Airlines have been ordered to replace or modify the cockpit display units fitted to hundreds of Boeing jets.
The US air safety regulator said that tests had indicated that mobile phone and computer signals could cause the screens to go blank.
The affected planes are typically fitted with several screens, each of which costs thousands of pounds.
Honeywell - the displays' manufacturer - has stressed that the problem has not been experienced in-flight.
"The only known occurrence was during a developmental test conducted on the ground," said spokesman Steve Brecken.
"We worked with Boeing and addressed any concerns in 2012 with new display hardware."
Boeing had previously issued an alert in November 2012 after an aeroplane operator and wi-fi vendor noticed interference caused by the installation of an in-flight internet system.
The "phase 3" display units were found to be susceptible to the same radio frequencies used to transmit data via wi-fi.
In addition, the Federal Aviation Administration (FAA) said it was concerned that the screens could be disrupted by mobile satellite communications, cellular signals from phones, and air surveillance and weather radar.
The watchdog noted that the displays were required to provide pilots with information about airspeed, altitude, heading and pitch and roll, and added that the fault could cause a crash.
"We are issuing this AD [airworthiness directive] to prevent loss of flight-critical information displayed to the flight crew during a critical phase of flight, such as an approach or take-off, which could result in loss of airplane control at an altitude insufficient for recovery, or controlled flight into terrain," it said.
Planemaker Boeing said that it had recommended that carriers implement the changes back in 2012.
However, the FAA said that it had estimated that a total of 1,326 Boeing 737 and 777 jets still needed to make the change.
It estimated that the replacement programme would cost about $13.8m (£8.5m) to implement.
The agency noted that Virgin Australia, Air France, Ryanair and Honeywell were among those that had opposed the new rules on the grounds that they did not believe either current in-flight wi-fi systems or passengers' electronic devices emitted signals at a strong enough level to affect equipment on the flight deck.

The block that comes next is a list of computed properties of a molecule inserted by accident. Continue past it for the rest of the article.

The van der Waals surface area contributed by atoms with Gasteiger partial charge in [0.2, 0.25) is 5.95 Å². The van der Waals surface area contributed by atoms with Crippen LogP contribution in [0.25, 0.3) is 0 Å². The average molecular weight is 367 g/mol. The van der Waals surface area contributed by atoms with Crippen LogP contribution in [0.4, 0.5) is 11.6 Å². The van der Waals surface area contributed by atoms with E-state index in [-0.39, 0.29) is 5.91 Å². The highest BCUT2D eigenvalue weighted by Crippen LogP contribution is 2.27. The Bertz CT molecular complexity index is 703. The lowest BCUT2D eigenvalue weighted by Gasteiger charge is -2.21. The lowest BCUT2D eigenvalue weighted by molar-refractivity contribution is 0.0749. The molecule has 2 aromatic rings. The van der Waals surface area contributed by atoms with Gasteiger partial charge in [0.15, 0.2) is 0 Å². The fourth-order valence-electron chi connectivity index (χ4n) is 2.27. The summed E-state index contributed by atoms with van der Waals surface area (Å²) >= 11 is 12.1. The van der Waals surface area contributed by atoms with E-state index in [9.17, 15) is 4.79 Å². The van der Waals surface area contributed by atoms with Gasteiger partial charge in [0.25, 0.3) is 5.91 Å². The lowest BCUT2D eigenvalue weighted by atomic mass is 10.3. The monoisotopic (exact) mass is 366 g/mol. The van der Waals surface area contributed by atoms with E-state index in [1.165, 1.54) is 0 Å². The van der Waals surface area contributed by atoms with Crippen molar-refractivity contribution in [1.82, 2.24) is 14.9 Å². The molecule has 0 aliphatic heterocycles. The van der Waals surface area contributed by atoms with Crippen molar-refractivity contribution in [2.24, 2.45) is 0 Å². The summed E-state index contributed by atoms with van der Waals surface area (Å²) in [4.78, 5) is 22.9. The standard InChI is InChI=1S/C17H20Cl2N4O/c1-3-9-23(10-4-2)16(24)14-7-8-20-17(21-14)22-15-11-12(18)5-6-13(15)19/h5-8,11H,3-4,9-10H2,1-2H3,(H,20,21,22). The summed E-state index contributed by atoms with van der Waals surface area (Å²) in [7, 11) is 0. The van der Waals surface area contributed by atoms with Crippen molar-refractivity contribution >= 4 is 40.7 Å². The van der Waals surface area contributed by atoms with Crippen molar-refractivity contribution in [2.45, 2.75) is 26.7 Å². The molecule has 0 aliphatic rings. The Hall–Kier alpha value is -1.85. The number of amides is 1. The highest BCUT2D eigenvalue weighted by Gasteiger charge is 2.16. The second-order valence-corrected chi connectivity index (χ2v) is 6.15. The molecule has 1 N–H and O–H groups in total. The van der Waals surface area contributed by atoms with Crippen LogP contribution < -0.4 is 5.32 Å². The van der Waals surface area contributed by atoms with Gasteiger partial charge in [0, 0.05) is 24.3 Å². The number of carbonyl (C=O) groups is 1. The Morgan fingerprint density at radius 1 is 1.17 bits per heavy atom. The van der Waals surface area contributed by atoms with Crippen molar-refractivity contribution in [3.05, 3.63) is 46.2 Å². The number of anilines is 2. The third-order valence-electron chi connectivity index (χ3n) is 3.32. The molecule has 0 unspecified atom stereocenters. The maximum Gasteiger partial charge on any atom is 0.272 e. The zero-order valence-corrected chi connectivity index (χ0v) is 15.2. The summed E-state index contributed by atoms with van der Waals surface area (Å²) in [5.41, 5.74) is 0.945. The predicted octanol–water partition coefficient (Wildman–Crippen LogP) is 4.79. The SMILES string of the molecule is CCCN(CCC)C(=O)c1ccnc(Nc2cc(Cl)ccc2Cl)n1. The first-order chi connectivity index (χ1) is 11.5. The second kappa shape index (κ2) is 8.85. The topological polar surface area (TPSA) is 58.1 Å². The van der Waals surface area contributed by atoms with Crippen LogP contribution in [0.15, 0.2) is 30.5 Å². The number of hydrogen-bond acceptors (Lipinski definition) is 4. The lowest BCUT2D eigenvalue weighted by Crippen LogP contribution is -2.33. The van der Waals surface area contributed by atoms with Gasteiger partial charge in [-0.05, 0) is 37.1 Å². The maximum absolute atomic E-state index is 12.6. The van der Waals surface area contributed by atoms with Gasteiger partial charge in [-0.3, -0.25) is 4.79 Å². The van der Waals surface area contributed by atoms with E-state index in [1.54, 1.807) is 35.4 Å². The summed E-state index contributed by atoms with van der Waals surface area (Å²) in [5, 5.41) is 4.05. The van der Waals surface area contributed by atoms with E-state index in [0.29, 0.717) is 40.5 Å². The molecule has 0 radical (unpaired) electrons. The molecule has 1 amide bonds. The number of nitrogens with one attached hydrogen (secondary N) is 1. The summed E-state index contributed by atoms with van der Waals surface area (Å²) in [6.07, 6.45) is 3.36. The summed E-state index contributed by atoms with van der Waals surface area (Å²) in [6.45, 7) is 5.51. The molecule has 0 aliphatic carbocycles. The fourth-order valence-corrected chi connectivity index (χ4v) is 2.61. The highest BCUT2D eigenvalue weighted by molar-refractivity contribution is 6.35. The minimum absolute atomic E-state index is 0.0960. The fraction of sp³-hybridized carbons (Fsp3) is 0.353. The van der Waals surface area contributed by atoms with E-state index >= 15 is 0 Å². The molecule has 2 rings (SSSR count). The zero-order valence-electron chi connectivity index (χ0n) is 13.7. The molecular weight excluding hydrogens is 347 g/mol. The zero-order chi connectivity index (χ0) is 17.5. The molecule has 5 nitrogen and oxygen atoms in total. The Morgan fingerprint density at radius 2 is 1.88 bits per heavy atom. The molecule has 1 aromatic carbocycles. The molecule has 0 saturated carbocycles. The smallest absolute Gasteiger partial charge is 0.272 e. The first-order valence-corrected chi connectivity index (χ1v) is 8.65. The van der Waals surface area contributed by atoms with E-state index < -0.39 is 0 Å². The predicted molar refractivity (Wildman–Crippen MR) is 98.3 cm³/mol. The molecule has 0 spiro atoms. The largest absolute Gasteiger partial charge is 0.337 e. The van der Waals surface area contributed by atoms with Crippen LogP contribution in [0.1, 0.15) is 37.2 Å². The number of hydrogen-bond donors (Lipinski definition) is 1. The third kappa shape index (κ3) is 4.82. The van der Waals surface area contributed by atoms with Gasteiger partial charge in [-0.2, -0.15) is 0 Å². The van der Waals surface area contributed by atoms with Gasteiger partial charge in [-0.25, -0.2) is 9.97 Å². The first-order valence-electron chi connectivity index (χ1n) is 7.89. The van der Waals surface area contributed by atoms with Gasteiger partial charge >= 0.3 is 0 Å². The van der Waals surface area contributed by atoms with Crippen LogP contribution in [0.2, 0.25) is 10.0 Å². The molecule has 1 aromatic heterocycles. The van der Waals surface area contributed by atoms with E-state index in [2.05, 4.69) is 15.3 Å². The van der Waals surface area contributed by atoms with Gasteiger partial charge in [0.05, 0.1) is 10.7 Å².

The FAA said Ryanair had complained that the demands imposed "a high, and unnecessary, financial burden on operators".
Honeywell had suggested that airlines should be forced to install new screens only if wi-fi enabled tablets or other such equipment were used in the cockpit.
However, the FAA rejected these complaints saying it wanted to "eliminate" any risk of interference.
"We do not agree that no problems have occurred on in-service airplanes, since the wi-fi... testing that disclosed this susceptibility was conducted on an in-service airplane fitted with phase 3 display units," it added.
The Federal Aviation Administration has given the firms involved five years to swap or modify the components.
Experts said the public should not be alarmed.
"Passengers should not be worried at all," said Laurie Price, an independent aviation industry analyst.
"The fact the FAA has given airlines five years to do this suggests that the problem is of some concern, but it is not of significant concern."
Stephen Trimble from Flight International magazine added: "There's a lot of redundancies built into the planes' systems.
"It's extremely unlikely for this thing to happen. Southwest Airlines gave some data showing they have been running Boeing 737s with these display units for about 2,300,000 hours since installing a wi-fi system with no issues at all."
A spokesman for Ryanair told the BBC: "Ryanair will, as always, comply fully with this FAA directive, in conjunction with the IAA [Irish Aviation Authority], before its due date - 2019."